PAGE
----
Despite being the rising star of the logistics sector, pallet networks like those of Palletforce, Pall-Ex and UPN are still ignored or misunderstood by many business leaders , says Palletforce. This is almost tragic for three reasons: costs, the environment and safety.
By their very nature, these ‘shared network’ services, based on a central hub and depots operated by member hauliers, nationwide and abroad, are inherently green, because they reduce unnecessary, half-empty vehicle movements. Palletforce network trunks, for example, run at 83% full.
On safety issues, the leading operators have invested heavily in IT so that all vehicles cannot be overloaded or the loads dangerously distributed on double deck trailers. This is a crucial issue for shipping lines and governments because there is deliberate, widespread under declaring of container payload weights to swindle shipping lines and governments out of billions of pounds in revenue each year.
Unscrupulous container stuffers can get away with it because there is, as yet, no requirement for European container ports to weigh containers. Instead, port operators rely entirely on consignors’ weight declarations. When the MSC Napoli container ship was beached on a Devon coast two years ago it was found that 20% of the above deck container payloads were at least three tonnes heavier than declared, and in one case 20 tonnes. Such behaviour may also be a factor in container crane collapses, one of which closed down the Honda Swindon car plant because Just in Time deliveries became Just too Late.
The pallet exchange networks have moved on significantly over the last 20 years, when they were originally seen as just a cheap way to send one to six pallet loads nationwide, with a choice of delivery times. Now they offer extra services hitherto offered only be dedicated 3PL companies, such as repackaging, order picking, sorting, high value goods and outsize load handling, direct line side deliveries on trolleys or in cages, and waste recycling.
Eco-drive is a good example of packaging waste management removal and recycling. Developed by Pall-Ex, in association with The Green House, their service will remove many thousands of tonnes of recyclable waste from customers’ premises, diverting it from landfill sites. It will also reduce the carbon footprint by sharply cutting vehicle journeys.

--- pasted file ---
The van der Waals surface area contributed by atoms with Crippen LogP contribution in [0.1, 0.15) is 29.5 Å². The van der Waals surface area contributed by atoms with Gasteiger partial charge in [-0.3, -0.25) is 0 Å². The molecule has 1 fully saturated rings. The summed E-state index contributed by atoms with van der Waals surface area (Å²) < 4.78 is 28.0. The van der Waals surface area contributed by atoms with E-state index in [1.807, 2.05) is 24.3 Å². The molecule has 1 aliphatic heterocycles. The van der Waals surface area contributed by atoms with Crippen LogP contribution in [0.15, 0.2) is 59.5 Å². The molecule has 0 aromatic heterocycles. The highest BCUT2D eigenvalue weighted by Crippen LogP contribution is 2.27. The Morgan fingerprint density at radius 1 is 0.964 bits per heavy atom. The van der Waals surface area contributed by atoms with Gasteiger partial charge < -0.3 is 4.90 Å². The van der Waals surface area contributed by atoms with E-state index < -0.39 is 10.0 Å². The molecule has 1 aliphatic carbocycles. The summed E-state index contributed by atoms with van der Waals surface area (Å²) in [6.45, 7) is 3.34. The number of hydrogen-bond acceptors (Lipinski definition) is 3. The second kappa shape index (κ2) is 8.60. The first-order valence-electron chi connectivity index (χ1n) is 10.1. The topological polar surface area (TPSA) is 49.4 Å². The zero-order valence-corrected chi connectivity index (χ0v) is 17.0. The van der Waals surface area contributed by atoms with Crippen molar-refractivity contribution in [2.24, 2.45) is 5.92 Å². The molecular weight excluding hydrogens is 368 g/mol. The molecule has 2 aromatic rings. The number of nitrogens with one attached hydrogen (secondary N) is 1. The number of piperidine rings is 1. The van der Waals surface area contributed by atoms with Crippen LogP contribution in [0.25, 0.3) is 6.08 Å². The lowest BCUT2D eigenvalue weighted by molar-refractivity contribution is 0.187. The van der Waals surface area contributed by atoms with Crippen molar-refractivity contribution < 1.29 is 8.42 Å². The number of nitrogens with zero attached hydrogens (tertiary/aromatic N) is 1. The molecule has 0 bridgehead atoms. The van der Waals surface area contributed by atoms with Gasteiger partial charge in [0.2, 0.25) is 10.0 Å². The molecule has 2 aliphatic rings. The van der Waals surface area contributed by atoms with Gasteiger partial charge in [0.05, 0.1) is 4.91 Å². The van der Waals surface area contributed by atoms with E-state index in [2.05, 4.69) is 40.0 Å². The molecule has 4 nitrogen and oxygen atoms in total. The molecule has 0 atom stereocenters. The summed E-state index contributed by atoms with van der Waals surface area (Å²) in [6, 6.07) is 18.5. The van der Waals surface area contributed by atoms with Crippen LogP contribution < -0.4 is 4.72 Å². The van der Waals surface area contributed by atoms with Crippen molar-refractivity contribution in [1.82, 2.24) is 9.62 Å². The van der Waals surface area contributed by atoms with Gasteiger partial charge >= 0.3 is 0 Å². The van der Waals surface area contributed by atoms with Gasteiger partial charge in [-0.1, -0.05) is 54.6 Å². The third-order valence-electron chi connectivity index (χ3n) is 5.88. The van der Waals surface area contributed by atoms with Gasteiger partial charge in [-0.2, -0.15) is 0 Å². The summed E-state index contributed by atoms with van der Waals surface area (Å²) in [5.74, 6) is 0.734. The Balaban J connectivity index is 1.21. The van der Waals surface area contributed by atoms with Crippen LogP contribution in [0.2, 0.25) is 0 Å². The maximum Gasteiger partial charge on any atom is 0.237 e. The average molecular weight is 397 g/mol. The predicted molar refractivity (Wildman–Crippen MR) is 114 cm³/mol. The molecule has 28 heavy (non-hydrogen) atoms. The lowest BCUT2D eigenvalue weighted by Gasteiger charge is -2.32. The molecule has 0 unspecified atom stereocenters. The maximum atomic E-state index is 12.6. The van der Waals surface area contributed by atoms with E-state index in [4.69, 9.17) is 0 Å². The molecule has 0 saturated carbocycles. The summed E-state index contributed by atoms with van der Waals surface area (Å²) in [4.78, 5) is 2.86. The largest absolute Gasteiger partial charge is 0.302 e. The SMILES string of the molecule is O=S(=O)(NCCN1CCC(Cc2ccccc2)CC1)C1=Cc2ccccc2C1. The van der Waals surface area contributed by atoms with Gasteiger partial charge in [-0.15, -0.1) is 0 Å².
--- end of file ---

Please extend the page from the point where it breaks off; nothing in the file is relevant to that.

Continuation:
The UK model of pallet exchange networks is exportable and a keen believer in this, Pall-Ex, has forged ahead with European agreements. “By forming a strategic partnership with like-minded, ambitious businesses in Europe,” said Pall-Ex’s MD, Adrian Russell, “we can further our mission to establish a palletised freight distribution service on a truly pan-European basis.” He sees pan-European pallet networks as the answer to reducing the carbon footprint of the logistics industry on a national scale, while saving many thousands of pounds in shipping and delivery costs. The company’s vision is to connect the national networks together and drive forward its collective pan-European growth, says the chairman, Hilary Devey.
Among the recent trends spotted by UPN is the high level of growth for its micro pallet service, which provides a new price point for a smaller pallet size. This has proven popular because customers can consolidate parcel freight up to 150 kg on one pallet. Currently, UPN reports this side of its business as growing at 48% p.a. The company also sees a strong trend towards using eco-deck trailers in the network as this greatly improves efficiency.
UPN sees the UK pallet exchange market, currently worth 12.5 million pallets in 2009, continuing to grow but at a slower pace than before. Long term prospects, its says, are good because networks still provide a highly cost efficient model. Smaller consignments and JIT are the new norm, so the future for all network operators should be bright. In this respect, UPN proved its confidence by planning to relocate its hub in August to double capacity.
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